The Space Race

Essay by Syphorix April 2004

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Few Americans considered the gathering on Friday, October 4th , 1957, at the Soviet Union's Embassy in Washington, DC, to be anything out of the ordinary. It was the appropriate climax of a week-long set of international scientific meetings. It was also, in the cynical Cold War world of international intrigue between the United States and the Soviet Union, an opportunity to gather national security intelligence and engage in petty games of one-upmanship between the rivals. This one would prove far different. The one-upmanship continued, but it was far from petty. To a remarkable degree, the Soviet announcement that evening changed the course of the Cold War. October 5th, 1957 Sputnik was launched. The Space Race had begun.

Dr. John P. Hagen arrived early at the party; he wanted to talk to a few Soviet scientists. Those he considered personal friends from long years of association in international scientific organizations, to learn their true feelings about efforts to launch an artificial satellite as part of the research effort known as the International Geophysical Year (IGY). Hagen, a senior scientist with the Naval Research Laboratory, headed the American effort to launch a satellite for the IGY, code named Project Vanguard. It was behind schedule and over budget.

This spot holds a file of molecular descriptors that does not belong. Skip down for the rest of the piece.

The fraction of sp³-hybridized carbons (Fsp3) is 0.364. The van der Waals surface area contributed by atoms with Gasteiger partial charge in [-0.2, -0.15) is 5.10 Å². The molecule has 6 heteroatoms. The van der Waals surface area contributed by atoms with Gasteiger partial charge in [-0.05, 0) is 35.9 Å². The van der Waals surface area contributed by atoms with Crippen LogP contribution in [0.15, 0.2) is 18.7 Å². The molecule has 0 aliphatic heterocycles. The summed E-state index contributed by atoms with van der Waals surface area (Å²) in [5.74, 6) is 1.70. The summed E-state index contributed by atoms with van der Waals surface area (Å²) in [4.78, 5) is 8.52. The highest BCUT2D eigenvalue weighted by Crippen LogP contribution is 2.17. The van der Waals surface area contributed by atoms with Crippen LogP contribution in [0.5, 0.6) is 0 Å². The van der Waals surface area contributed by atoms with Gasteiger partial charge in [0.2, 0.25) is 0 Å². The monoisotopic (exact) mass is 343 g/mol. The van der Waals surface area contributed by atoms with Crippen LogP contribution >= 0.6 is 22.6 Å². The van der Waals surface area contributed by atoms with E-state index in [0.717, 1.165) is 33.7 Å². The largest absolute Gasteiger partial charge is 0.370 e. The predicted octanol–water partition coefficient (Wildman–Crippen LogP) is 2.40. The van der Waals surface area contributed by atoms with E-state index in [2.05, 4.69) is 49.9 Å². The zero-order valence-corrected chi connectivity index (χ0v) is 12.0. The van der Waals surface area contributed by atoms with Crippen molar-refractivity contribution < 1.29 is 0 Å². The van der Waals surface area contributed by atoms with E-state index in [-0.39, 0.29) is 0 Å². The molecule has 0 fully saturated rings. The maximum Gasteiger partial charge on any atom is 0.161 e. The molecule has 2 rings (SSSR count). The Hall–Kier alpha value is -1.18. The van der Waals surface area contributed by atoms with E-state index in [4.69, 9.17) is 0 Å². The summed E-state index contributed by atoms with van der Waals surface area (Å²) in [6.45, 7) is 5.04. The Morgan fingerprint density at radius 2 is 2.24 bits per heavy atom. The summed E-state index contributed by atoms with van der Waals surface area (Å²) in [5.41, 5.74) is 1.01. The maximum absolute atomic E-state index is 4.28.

Hagen had been through a stitch this last week. Beginning on Monday, September 30th , the international scientific organization known as CSAGI (Comité Speciale de l'Année Geophysique Internationale) had opened a 6-day conference, at the National Academy of Sciences in Washington, on rocket and satellite research for the IGY. Scientists from the United States, the Soviet Union, and five other nations met to discuss their individual plans and to develop protocols for sharing scientific data and findings. Hints from the Soviets at the meeting, however, threw the conference into a tizzy of speculation.